The film is less concerned with placing Gauguin in his historical context than it is with his emotional tribulations.
Christophe Gans’s telling of Beauty and the Beast abounds in impersonal and unsatisfying sumptuousness.
Where Greengrass’s action sequences were once visceral and intentionally unpleasant, now they just titillate.
Maïwenn fashions a bracing film about co-dependency, capturing the erotic contours of subservience and flattery.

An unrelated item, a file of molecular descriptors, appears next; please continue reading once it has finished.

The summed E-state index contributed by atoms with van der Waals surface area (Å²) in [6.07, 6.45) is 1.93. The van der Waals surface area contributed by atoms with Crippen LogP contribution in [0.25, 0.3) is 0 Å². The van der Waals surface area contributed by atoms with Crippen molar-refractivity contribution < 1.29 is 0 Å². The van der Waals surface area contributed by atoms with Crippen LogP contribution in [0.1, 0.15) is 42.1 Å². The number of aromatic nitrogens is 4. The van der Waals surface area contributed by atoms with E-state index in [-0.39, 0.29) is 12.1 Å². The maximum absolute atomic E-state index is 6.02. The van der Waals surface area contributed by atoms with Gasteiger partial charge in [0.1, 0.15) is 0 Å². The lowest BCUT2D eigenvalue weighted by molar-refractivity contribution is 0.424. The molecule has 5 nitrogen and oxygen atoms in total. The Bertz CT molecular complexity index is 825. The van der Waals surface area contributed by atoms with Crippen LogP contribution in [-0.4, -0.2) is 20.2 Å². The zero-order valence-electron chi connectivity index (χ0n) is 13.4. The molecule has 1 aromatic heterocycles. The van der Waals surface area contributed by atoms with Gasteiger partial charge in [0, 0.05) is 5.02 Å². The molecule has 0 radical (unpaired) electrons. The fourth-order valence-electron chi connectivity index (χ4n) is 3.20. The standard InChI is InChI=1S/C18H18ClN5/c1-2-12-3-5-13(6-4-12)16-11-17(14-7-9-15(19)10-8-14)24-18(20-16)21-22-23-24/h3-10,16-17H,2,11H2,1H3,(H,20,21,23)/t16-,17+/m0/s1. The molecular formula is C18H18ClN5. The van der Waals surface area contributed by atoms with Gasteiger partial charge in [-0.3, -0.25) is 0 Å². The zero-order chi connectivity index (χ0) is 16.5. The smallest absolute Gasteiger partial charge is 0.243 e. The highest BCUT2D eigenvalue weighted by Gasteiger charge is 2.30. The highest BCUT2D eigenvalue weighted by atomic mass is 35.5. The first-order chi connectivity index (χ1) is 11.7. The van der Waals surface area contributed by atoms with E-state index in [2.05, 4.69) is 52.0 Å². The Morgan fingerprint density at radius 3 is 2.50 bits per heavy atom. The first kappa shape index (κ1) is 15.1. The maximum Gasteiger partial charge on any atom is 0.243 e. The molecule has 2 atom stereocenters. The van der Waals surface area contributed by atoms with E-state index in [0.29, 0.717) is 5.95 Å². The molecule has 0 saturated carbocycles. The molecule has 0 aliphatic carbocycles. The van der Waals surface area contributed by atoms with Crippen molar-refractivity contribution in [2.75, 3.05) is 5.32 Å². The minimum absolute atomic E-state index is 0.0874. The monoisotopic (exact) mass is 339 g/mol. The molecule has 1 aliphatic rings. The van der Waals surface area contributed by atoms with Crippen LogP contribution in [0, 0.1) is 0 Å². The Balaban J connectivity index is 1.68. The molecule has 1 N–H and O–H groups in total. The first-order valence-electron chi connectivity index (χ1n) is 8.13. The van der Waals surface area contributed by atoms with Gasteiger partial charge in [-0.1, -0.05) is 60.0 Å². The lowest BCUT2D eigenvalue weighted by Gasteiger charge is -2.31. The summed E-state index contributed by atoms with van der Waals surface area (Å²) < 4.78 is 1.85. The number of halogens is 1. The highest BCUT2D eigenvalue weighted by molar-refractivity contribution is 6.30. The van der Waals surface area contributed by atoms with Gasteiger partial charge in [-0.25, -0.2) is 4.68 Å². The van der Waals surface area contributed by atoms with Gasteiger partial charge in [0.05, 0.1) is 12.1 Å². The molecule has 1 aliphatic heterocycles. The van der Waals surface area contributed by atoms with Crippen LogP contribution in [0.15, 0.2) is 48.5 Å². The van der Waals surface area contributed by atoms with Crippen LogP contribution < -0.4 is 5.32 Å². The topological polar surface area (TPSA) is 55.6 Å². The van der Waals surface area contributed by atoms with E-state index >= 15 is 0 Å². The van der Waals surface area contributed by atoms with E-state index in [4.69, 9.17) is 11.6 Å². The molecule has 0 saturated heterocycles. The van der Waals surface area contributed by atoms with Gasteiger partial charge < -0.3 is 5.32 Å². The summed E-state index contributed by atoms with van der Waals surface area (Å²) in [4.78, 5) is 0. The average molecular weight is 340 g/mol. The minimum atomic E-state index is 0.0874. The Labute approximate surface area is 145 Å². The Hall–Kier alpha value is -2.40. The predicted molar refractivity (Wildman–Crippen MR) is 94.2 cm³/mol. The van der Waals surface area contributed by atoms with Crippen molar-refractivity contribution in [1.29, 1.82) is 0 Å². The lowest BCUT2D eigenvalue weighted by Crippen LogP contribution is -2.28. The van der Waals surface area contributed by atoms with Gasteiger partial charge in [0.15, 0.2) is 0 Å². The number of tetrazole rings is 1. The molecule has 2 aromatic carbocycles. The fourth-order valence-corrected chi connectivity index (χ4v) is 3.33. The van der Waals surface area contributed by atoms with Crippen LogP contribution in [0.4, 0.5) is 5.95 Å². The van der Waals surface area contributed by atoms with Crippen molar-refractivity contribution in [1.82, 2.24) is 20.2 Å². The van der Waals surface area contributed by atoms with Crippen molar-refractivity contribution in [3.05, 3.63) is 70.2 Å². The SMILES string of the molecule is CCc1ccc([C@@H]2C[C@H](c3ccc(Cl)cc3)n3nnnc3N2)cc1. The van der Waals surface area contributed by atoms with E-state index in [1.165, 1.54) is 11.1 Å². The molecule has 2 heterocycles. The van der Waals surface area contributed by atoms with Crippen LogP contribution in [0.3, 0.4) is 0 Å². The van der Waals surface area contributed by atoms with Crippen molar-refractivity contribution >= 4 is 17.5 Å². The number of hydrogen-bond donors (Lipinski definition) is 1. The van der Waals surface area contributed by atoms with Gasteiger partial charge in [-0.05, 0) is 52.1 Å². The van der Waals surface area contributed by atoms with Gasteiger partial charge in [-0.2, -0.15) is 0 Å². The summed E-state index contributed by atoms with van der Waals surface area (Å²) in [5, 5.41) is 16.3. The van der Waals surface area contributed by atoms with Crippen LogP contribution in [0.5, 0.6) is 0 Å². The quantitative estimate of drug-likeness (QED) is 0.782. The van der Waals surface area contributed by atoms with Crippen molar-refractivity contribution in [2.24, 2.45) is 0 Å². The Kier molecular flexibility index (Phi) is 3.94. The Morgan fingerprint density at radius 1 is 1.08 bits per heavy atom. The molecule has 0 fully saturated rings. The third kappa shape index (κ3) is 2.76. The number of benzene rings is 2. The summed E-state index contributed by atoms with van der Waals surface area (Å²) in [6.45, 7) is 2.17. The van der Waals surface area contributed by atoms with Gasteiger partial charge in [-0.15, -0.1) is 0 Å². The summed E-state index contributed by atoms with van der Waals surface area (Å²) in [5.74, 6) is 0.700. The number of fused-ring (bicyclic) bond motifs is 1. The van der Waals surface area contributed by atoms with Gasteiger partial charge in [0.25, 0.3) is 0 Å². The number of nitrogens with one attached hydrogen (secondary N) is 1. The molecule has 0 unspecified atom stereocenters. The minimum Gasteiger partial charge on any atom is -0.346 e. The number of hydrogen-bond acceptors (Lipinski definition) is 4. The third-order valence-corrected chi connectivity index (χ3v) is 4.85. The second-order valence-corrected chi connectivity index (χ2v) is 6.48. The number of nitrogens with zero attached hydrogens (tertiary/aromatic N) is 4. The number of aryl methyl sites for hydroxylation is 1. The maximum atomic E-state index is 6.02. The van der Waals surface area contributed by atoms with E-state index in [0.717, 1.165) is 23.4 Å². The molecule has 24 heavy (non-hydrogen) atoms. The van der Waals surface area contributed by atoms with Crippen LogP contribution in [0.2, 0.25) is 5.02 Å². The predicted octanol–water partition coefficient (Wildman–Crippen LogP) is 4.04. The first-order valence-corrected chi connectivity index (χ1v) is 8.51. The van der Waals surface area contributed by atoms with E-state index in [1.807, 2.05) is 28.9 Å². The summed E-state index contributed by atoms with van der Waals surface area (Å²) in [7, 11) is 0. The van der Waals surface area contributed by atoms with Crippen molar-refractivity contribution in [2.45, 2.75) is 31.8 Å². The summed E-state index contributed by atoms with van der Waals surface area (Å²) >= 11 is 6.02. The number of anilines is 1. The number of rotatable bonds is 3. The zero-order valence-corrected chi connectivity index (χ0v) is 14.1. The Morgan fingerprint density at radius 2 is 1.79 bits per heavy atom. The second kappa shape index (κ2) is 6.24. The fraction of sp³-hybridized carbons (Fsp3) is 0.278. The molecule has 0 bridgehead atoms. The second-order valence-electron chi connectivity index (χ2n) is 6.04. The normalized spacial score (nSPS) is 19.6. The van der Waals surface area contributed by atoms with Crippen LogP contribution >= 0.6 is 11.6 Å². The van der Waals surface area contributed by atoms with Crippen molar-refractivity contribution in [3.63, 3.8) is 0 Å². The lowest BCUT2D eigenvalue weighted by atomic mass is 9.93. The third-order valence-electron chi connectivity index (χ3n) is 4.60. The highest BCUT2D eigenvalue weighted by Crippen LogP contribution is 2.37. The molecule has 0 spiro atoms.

Xavier Dolan adapts a talky play into something that could feasibly have the same emotional effect as a silent film.
Eventually, director Matteo Garrone’s self-consciously patchwork, one-thing-after-another structure wears thin.
The hygienization of Rio into what at times looks like a soulless Southern California town is so scandalous it feels like a spoof of the Cities of Love series.
If My King features many scenes of characters simply hanging out with each other, Three Sisters is essentially built on three such lengthy sequences.
Ariel Kleiman fashions an erotic atmosphere of dusty sensuality that complicates our judgement of this world.
The most telling revelation in Tale of Tales has little to do with ugly sisters, transmogrified monsters, or angry ogres.